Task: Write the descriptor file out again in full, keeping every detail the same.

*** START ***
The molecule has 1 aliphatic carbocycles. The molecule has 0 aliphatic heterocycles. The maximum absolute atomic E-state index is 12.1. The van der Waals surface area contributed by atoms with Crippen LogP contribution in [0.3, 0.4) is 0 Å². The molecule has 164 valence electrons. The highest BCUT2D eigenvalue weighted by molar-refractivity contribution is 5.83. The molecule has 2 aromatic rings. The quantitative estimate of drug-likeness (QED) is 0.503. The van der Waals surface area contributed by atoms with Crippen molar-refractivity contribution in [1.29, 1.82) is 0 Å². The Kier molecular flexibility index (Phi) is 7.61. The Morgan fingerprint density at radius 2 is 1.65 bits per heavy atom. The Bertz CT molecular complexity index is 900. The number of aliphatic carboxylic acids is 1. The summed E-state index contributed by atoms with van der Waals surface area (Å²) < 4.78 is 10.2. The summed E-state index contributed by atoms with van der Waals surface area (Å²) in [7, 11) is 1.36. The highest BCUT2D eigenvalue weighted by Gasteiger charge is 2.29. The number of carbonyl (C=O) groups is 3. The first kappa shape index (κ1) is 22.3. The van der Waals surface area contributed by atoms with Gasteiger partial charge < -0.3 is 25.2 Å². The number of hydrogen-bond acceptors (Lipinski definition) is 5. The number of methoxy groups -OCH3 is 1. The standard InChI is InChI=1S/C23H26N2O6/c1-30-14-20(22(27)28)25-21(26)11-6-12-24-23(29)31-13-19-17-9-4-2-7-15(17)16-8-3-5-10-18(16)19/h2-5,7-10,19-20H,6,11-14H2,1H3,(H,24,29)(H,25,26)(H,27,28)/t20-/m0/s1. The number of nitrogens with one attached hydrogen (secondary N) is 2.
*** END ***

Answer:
The molecule has 1 aliphatic carbocycles. The molecule has 0 aliphatic heterocycles. The maximum absolute atomic E-state index is 12.1. The van der Waals surface area contributed by atoms with Crippen LogP contribution in [0.3, 0.4) is 0 Å². The molecule has 164 valence electrons. The highest BCUT2D eigenvalue weighted by molar-refractivity contribution is 5.83. The molecule has 2 aromatic rings. The quantitative estimate of drug-likeness (QED) is 0.503. The van der Waals surface area contributed by atoms with Crippen molar-refractivity contribution in [1.29, 1.82) is 0 Å². The Kier molecular flexibility index (Phi) is 7.61. The Morgan fingerprint density at radius 2 is 1.65 bits per heavy atom. The Bertz CT molecular complexity index is 900. The number of aliphatic carboxylic acids is 1. The summed E-state index contributed by atoms with van der Waals surface area (Å²) < 4.78 is 10.2. The summed E-state index contributed by atoms with van der Waals surface area (Å²) in [7, 11) is 1.36. The highest BCUT2D eigenvalue weighted by Gasteiger charge is 2.29. The number of carbonyl (C=O) groups is 3. The first kappa shape index (κ1) is 22.3. The van der Waals surface area contributed by atoms with Gasteiger partial charge < -0.3 is 25.2 Å². The number of hydrogen-bond acceptors (Lipinski definition) is 5. The number of methoxy groups -OCH3 is 1. The standard InChI is InChI=1S/C23H26N2O6/c1-30-14-20(22(27)28)25-21(26)11-6-12-24-23(29)31-13-19-17-9-4-2-7-15(17)16-8-3-5-10-18(16)19/h2-5,7-10,19-20H,6,11-14H2,1H3,(H,24,29)(H,25,26)(H,27,28)/t20-/m0/s1. The number of nitrogens with one attached hydrogen (secondary N) is 2.